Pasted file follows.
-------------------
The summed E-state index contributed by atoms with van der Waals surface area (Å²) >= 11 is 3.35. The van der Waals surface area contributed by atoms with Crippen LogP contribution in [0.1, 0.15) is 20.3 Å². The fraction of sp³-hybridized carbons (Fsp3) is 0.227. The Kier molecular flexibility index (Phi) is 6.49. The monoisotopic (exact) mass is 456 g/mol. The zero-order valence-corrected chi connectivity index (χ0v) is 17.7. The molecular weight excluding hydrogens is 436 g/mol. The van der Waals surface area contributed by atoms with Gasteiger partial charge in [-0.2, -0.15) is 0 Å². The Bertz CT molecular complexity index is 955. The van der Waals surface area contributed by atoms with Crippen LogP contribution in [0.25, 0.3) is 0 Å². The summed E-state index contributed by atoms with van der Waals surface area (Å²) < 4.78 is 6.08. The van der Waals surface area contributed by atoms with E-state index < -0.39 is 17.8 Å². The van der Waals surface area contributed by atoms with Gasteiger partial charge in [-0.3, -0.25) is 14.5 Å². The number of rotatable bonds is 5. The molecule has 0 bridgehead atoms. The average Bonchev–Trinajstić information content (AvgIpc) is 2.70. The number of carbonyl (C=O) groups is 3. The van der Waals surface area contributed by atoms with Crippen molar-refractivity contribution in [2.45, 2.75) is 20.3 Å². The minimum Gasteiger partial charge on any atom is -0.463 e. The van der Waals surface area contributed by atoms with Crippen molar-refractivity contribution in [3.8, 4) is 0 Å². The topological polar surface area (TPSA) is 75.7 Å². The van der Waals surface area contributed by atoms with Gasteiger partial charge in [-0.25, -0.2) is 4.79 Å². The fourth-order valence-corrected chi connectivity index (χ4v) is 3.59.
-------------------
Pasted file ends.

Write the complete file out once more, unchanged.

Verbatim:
The summed E-state index contributed by atoms with van der Waals surface area (Å²) >= 11 is 3.35. The van der Waals surface area contributed by atoms with Crippen LogP contribution in [0.1, 0.15) is 20.3 Å². The fraction of sp³-hybridized carbons (Fsp3) is 0.227. The Kier molecular flexibility index (Phi) is 6.49. The monoisotopic (exact) mass is 456 g/mol. The zero-order valence-corrected chi connectivity index (χ0v) is 17.7. The molecular weight excluding hydrogens is 436 g/mol. The van der Waals surface area contributed by atoms with Gasteiger partial charge in [-0.2, -0.15) is 0 Å². The Bertz CT molecular complexity index is 955. The van der Waals surface area contributed by atoms with Crippen LogP contribution in [0.25, 0.3) is 0 Å². The summed E-state index contributed by atoms with van der Waals surface area (Å²) < 4.78 is 6.08. The van der Waals surface area contributed by atoms with E-state index < -0.39 is 17.8 Å². The van der Waals surface area contributed by atoms with Gasteiger partial charge in [-0.3, -0.25) is 14.5 Å². The number of rotatable bonds is 5. The molecule has 0 bridgehead atoms. The average Bonchev–Trinajstić information content (AvgIpc) is 2.70. The number of carbonyl (C=O) groups is 3. The van der Waals surface area contributed by atoms with Crippen molar-refractivity contribution in [2.45, 2.75) is 20.3 Å². The minimum Gasteiger partial charge on any atom is -0.463 e. The van der Waals surface area contributed by atoms with Crippen molar-refractivity contribution in [3.8, 4) is 0 Å². The topological polar surface area (TPSA) is 75.7 Å². The van der Waals surface area contributed by atoms with Gasteiger partial charge in [-0.25, -0.2) is 4.79 Å². The fourth-order valence-corrected chi connectivity index (χ4v) is 3.59.